Mary Beth Whitehead acted as a surrogate for couple William and Dr. Elizabeth Stern. Things then took a turn for the chaotic when Whitehead decided she wanted the baby back. The little miracle was taken from the Sterns by Whitehead and her husband.
William Stern, biological father of Baby M carries the infant from the Conklin home where the biological mother, Mary Beth Whitehead, was able to visit the infant on the last day of the first week of the trial to determine custody. (Photo Credit: Bettmann / Contributor)
The matter went to court, where the Sterns tried to uphold their $10,000 contract. As Family Source Consultants document, they got custody after it became clear that Whitehead had threatened Baby M during the dispute.
What made this so noteworthy was the fact that a surrogacy case had never been contested in the US up to this point. Confusion reigned after Whitehead appealed. The New Jersey Supreme Court gave her back parental rights – taking a dim view of the arrangement – but ruled the Sterns should still look after the baby.
Baby M is now Melissa Stern. She chose to have Elizabeth Stern become her legal mother in 2004. Whitehead started a new relationship and gave birth to two children.
Performance-enhancing drugs are a hot topic in the sporting world, though back in the late 1980s it wasn’t really known about by the public. Sprinter Ben Johnson changed that. He won Gold for Canada at the Seoul Olympics. However, it turned out he was fuelled by more than energy drinks.
Ben Johnson of Canada celebrates winning gold in 1988, left, and pictured in 2010, right (Photo Credit: Mike Powell / Staff & Simon Hayter/Toronto Star via Getty Images)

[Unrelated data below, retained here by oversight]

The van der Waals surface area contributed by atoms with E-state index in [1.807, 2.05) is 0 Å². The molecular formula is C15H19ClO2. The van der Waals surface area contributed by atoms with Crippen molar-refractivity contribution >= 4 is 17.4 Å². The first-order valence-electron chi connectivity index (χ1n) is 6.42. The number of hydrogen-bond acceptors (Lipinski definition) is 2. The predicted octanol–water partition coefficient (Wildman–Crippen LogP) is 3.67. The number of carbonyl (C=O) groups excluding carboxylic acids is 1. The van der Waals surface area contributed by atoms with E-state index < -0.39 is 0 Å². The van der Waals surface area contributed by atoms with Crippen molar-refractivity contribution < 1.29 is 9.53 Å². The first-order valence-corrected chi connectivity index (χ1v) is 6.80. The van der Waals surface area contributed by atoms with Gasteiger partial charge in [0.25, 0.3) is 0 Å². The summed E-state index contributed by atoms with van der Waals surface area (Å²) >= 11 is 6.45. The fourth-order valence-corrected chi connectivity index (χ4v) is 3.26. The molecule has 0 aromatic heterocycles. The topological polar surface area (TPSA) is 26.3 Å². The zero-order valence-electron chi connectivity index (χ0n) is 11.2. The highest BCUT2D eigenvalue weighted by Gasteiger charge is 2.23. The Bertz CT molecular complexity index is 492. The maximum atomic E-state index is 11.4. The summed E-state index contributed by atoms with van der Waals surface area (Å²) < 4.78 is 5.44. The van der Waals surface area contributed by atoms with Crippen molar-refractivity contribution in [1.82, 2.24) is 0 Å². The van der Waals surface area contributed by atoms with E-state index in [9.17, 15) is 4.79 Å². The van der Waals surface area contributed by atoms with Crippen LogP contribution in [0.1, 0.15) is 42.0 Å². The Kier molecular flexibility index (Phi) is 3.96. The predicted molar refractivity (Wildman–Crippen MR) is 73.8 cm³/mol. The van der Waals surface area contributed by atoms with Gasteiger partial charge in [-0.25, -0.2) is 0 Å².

His career suffered serious damage, and it didn’t help that he was caught cheating again during his return to the arena a few years later. Since 1993 he has “done some personal training and soccer coaching — strangely for the late Colonel Gaddafi’s sports-mad son,” according to Moneyversed.
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Model and actress Brooke Shields was one of the faces of the eighties. That said, her angelic looks weren’t always used in a wholesome way.
She starred in The Blue Lagoon, a drama about a pair of kids who wash up on an island and grow up unsupervised. Made in 1980, when Shields was 14, it depicted sexual activity and adult themes. Controversy inevitably followed.
Photo of Brooke Shields circa 1980, left, and in 2019 (Photo Credit: Michael Ochs Archives/Getty Images & Theo Wargo/WireImage)
That same year, she appeared in suggestive adverts for Calvin Klein jeans. Things were clearly very different back then. How does Shields feel about it all now?
“My looking a certain way paid the bills,” she told The Guardian, speaking about her early career and life with mother Teri – she guided Brooke and was herself an actress. Shields later adds: “As long as I was happy, we kept doing it.”
Brooke Shields kept acting, starring in the sitcom Suddenly Susan (1996-2000) and later seasons of Jane the Virgin. She also stars in Netflix’s A Castle for Christmas. Her co-star in the movie is fellow eighties screen icon Cary Elwes.